The Space and Cyberspace Components of the Belt and Road Initiative
This essay examines the space and cyberspace components of China’s Belt and Road Initiative (BRI) and assesses their role in the expanding scope of BRI as well as in China’s broader efforts to protect its economic and security interests.
Chinese strategists view space and cyberspace as domains that have become critical to economic development as well as to defense and national security objectives. From their point of view, Chinese economic and security interests increasingly extend into space and cyberspace, and these domains are becoming a growing focus of international competition. Consequently, China must enhance its ability to use space and cyberspace to its advantage while preventing an adversary from exploiting any potential Chinese vulnerabilities in these areas. Space systems (and related applications) and information and communications technology (ICT) are also areas in which Chinese officials anticipate considerable demand for investment in many BRI countries. Indeed, China’s proposed Belt and Road Space Information Corridor, which features applications and services related to navigation and positioning, remote sensing, weather, and communications satellites, and the Digital Silk Road, which focuses on the development of communications networks, smart cities, and e-commerce activities, are emerging as important components of BRI. Beijing appears to view the two initiatives as means of expanding its economic and political influence in parts of the world that it sees as increasingly important to its interests.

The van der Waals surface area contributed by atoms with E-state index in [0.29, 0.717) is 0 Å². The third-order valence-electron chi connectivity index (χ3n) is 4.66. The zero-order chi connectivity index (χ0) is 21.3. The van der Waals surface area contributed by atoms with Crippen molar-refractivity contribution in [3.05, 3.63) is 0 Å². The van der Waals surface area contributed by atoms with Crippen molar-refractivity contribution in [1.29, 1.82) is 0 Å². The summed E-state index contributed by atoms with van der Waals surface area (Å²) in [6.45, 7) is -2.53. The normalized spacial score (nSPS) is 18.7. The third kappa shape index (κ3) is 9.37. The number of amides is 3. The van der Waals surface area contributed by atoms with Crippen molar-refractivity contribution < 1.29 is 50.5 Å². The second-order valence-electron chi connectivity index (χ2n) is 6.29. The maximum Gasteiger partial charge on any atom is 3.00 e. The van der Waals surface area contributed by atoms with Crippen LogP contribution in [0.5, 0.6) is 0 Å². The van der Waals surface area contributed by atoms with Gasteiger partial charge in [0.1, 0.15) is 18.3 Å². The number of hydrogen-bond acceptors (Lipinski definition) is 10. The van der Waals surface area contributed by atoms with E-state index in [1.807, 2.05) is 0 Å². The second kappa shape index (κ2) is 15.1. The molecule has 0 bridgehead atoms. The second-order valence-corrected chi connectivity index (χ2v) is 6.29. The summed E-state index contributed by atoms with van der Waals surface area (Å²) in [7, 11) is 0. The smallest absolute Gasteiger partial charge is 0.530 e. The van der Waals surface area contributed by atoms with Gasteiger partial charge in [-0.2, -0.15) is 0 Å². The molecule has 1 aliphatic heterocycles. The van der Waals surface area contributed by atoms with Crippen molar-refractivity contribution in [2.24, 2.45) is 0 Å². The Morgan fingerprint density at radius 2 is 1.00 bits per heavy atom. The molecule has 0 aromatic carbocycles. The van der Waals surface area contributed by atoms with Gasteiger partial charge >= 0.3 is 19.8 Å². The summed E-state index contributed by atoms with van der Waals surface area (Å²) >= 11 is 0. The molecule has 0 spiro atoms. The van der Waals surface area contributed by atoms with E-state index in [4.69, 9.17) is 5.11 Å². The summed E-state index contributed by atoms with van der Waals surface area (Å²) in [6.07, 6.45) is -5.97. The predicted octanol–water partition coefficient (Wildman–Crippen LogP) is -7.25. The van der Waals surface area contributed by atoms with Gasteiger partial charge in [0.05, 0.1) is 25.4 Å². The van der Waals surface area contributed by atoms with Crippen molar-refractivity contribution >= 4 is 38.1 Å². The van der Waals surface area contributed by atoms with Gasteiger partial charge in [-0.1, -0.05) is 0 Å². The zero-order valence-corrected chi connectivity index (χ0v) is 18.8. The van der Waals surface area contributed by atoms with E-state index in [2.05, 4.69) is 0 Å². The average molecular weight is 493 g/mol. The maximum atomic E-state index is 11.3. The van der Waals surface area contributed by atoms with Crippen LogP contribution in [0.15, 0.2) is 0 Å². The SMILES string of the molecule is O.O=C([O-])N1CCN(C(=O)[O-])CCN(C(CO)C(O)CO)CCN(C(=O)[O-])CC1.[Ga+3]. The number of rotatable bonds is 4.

- BRI projects related to space and cyberspace could increase participating countries’ economic dependence on China in ways that might give Beijing even greater leverage over them.
- Growing reliance on ICT provided by Chinese companies with close ties to China’s military and intelligence services could also exacerbate security risks for recipient countries, including some U.S. allies and partners.
- The U.S. and allies such as Japan and Australia could respond to the space and cyber components of China’s BRI by offering to provide innovative space capabilities, ICT investments, and cybersecurity assistance to key participants as an alternative to reliance on Chinese space systems and communications networks.
Michael S. Chase is a Senior Political Scientist at the RAND Corporation and an Adjunct Professor at the Johns Hopkins University’s Paul H. Nitze School of Advanced International Studies (SAIS).